Kettle of Fish still exists near the corner of Christopher Street and 7th Avenue.

The current Kettle of Fish on Christopher Street.
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The point where white SUV stops in the center is the corner of Bower and Bond Street where Sam Wagstaff lived when he met Robert Mapplethorpe. I’m not sure which side of the building but possibly the white cast iron building on the left. Sam lived on the fifth floor.

Around the time Patti entered into a new relationship, Robert also had a life changing experience by meeting a man in the fall of 1972. The man’s name was Sam Wagstaff, a wealthy person who was 25 years senior to Robert and served as a curator of Wadsworth Atheneum in Hartford, CT and Detroit Institute of Arts. Robert met through his then boyfriend, David Croland, and Sam felt a big sensation when he saw Rob’s product at David’s place. Sam Wagstaff was the person who pushed Robert into a successful career as a photographer with enormous support and encouragement, both financially and emotionally.
Still being best friends, meeting a new person meant Patti Smith would eventually involve with Sam Wagstaff deeply. Sam would eventually relate with Patti’s musician life.

Pink Tea Cup Restaurant, a popular Greenwich Village soul food joint, was on 88 7th Avenue before moving to Brooklyn. The place is Suprema Restaurant today.

Robert and Sam, who shared same birthday on November 4, celebrated their birthday of 1972 with Patti at Pink Tea Cup, a soul food restaurant in the heart of West Village. That was the day Sam gave Rob a Hasselblad camera as a birthday gift which was better than Robert’s first Polaroid camera.
Pink Tea Cup was a popular hangout near the corner of 7th Avenue and Bleeker Street after opening in 1954. They once closed in 2009 but reopened again in Fort Greene, Brooklyn, very close from where Patti and Robert initially lived together at Hall Street.

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24 Bond Street loft building (right) where Robert Mapplethorpe had his studio after leaving 23rd Street. He occupied the top floor. Patti Smith occasionally had photo shoots at Robert’s studio.

The safety of 23rd Street declined dramatically in early 1970’s and the apartment Patti and Rob kept on 23rd Street was robbed during their absence. Then Sam gave Robert a studio on 24 Bond Street in NoHo neighborhood as his first private photo studio. The price of Bond Street loft was $15,000 in 1972. Robert was still 25 years old then.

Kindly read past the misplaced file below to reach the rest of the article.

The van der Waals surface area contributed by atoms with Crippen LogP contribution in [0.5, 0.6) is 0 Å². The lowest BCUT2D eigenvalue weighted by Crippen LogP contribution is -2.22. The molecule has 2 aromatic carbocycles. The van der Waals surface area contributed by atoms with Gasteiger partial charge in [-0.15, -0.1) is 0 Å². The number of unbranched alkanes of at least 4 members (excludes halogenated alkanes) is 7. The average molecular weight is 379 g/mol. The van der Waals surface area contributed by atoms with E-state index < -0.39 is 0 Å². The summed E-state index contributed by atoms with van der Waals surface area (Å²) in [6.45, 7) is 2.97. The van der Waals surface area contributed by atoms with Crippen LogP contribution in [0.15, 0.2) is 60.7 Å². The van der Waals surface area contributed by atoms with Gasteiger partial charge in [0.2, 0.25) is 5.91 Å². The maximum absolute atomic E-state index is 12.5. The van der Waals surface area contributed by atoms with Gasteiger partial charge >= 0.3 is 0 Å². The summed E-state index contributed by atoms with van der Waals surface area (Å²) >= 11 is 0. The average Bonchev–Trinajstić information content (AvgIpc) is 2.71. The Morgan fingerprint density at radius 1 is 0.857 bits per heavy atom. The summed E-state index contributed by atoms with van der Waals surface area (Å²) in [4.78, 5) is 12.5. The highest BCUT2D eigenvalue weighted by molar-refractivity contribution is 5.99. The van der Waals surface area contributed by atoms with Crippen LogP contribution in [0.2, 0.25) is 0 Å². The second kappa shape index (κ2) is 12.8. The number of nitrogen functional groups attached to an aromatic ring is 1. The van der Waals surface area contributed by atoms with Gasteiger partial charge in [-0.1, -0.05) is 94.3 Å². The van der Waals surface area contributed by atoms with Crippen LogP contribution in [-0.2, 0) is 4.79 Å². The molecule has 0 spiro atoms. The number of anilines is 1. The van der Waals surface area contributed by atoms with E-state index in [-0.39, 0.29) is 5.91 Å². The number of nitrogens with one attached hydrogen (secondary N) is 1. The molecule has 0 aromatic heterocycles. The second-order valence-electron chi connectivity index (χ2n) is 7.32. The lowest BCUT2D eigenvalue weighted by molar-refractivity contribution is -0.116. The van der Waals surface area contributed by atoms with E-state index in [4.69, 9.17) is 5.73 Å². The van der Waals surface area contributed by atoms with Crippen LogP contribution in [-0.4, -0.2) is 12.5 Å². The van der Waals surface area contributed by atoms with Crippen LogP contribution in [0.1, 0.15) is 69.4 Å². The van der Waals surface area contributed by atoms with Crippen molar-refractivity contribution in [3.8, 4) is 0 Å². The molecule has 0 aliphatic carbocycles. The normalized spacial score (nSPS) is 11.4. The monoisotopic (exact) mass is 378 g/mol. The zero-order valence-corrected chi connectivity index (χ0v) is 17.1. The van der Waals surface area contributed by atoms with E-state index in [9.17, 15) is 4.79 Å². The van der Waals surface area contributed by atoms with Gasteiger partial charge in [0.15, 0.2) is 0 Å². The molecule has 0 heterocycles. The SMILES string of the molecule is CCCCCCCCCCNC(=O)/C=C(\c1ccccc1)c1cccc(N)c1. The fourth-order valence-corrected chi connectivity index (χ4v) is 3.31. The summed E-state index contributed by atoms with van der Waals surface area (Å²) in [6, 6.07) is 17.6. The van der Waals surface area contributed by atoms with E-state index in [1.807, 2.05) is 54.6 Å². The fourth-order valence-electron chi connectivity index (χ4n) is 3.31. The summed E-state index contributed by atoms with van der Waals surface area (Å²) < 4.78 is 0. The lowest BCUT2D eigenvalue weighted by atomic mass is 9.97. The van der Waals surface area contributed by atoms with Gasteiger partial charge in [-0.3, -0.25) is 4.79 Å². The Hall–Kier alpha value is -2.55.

Many of Patti’s photo were taken by Robert at that studio both before and after her debut. Robert kept the studio as a photo darkroom after moving his residence to nearby Bleecker Street in 1981.
Bond Street loft still exists with famous gold saint replicas on the exterior of the 2nd floor through the top of the building. The first floor has been occupied by The Gene Frankel Theater since 1949, and Robert’s studio was on the top floor.

{Eat and Roll: PENDING!!} Well, I know what restaurant I will write. Of course, I’ll write about El Quijote after dining there. Unfortunately, its menu prices are over my budget. El Quijote is an elegant restaurant. I was thinking about writing alternative restaurant but it would be out of point. So please stay tuned and wish me a luck to be able to dine at the restaurant soon. If this article is successful again, I might be able to review :).

READ MORE EPISODES OF “NEW YORK MUSIC TRIP/PATTI SMITH” SERIES!

  1. NEW YORK MUSIC TRIP/PATTI SMITH #1 OF 3: Dream of Life
  2. NEW YORK MUSIC TRIP/PATTI SMITH #3 OF 3: Radio Underground

REFERENCE
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Wendell, E (2015). Patti Smith: America’s Punk Rock Rhapsodist. Lanham, MD: The Rowman & Littlefield Publishing Groip, Inc.

Cross, A (2007). Patti Smith, The Secret History. Toronto, ON: HarperCollins Publishers, Inc.

Martineau P & Salvesen B (2016). Robert Mapplethorpe: the photograph. Los Angeles, CA: J. Paul Getty Museum.

Rose, C. (2015, Oct 9), A Step-By-Step Walk Through ‘Just Kids’ and Patti Smith’s New York, In Village Voice. Retrieved Oct 1, 2016, from http://www.villagevoice.com/music/a-step-by-step-walk-through-just-kids-and-patti-smiths-new-york-7763342

Patti Smith (n.d.). In Wikipedia. Retrieved on Oct 1, 2016. from https://en.wikipedia.org/wiki/Patti_Smith

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Grow, K (2013, April 24). Broken Records: The Final Days of Bleecker Bob’s Golden Oldies. In Spin. Retrieved on Oct 1, 2016, from http://www.spin.com/2013/04/bleecker-bobs-golden-oldies-new-york-record-store-final-days

About (n.d.). In Max Kansas City. Retrieved on Oct 1, 2016, from http://maxskansascity.com

Munoz, C (2014, February 20). 5 of NYC’s Lost Record Stores. Retrieved on Oct 1, 2016, from http://untappedcities.com/2014/02/20/5-of-nycs-lost-record-stores/

Samuel Brown, 76, Health Food Merchant (n.d.). In New York Times. Retrieved on Oct 1, 2016, from http://www.nytimes.com/1993/11/12/obituaries/samuel-brown-76-health-food-merchant.html

About (n.d.). In La Mama. Retrieved on Oct 1, 2016, from http://lamama.org

About Us (n.d.). In Pink Tea Cup. Retrieved on Oct 1, 2016, from http://thinkpinkteacup.com/site/index.php/about-us

Pink Tea Cup (n.d.) In New York Magazine. Retrieved on Oct 1, 2016, from http://nymag.com/listings/restaurant/pink_tea_cup/

Dunlap, D. (1993, November 7). An Aging Midtown Hotel That Will Not Go Gently. In New York Times, Retrieved July 1, 2016, from http://www.nytimes.com/1993/11/07/realestate/an-aging-midtown-hotel-that-will-not-go-gently.html?pagewanted=all

Le Jardin (n.d.). In DiscoMusic.Com, Retrieved Oct 1, 2016, from http://www.discomusic.com/clubs-more/1967_0_6_0_C/

O’Hagan, A (2016, November 8). A Love Letter to Drinking in Bars. In New York Times. Retrieved on Nov 10, 2016, from http://www.nytimes.com/2016/11/08/t-magazine/food/love-letter-bars.html?_r=2

About (n.d.) In Kettle of Fish. Retrieved Oct 1, 2016, from http://kettleoffishnyc.com/about.html

Woodruff, S (2014, January 22). Upstairs/Downstairs: A Night Out on Macdougal Street. In Off The Grid. Retrieved Oct 1, 2016, from http://gvshp.org/blog/2014/01/22/upstairsdownstairs-a-night-out-on-macdougal-street/